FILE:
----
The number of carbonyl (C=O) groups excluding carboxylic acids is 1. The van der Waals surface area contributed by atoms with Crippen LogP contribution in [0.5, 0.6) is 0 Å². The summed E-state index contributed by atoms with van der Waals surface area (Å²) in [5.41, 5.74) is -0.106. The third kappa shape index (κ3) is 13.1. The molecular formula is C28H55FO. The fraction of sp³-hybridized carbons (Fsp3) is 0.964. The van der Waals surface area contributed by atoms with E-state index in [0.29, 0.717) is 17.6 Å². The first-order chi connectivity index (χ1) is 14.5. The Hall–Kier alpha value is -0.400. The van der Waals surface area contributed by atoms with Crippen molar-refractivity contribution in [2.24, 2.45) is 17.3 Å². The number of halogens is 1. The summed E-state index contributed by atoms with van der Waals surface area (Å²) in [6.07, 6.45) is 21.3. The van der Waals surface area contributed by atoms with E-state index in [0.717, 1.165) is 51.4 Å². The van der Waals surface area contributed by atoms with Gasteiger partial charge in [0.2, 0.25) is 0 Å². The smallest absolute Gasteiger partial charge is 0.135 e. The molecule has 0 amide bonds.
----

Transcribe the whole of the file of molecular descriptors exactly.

The number of carbonyl (C=O) groups excluding carboxylic acids is 1. The van der Waals surface area contributed by atoms with Crippen LogP contribution in [0.5, 0.6) is 0 Å². The summed E-state index contributed by atoms with van der Waals surface area (Å²) in [5.41, 5.74) is -0.106. The third kappa shape index (κ3) is 13.1. The molecular formula is C28H55FO. The fraction of sp³-hybridized carbons (Fsp3) is 0.964. The van der Waals surface area contributed by atoms with E-state index in [0.29, 0.717) is 17.6 Å². The first-order chi connectivity index (χ1) is 14.5. The Hall–Kier alpha value is -0.400. The van der Waals surface area contributed by atoms with Crippen molar-refractivity contribution in [2.24, 2.45) is 17.3 Å². The number of halogens is 1. The summed E-state index contributed by atoms with van der Waals surface area (Å²) in [6.07, 6.45) is 21.3. The van der Waals surface area contributed by atoms with E-state index in [0.717, 1.165) is 51.4 Å². The van der Waals surface area contributed by atoms with Gasteiger partial charge in [0.2, 0.25) is 0 Å². The smallest absolute Gasteiger partial charge is 0.135 e. The molecule has 0 amide bonds.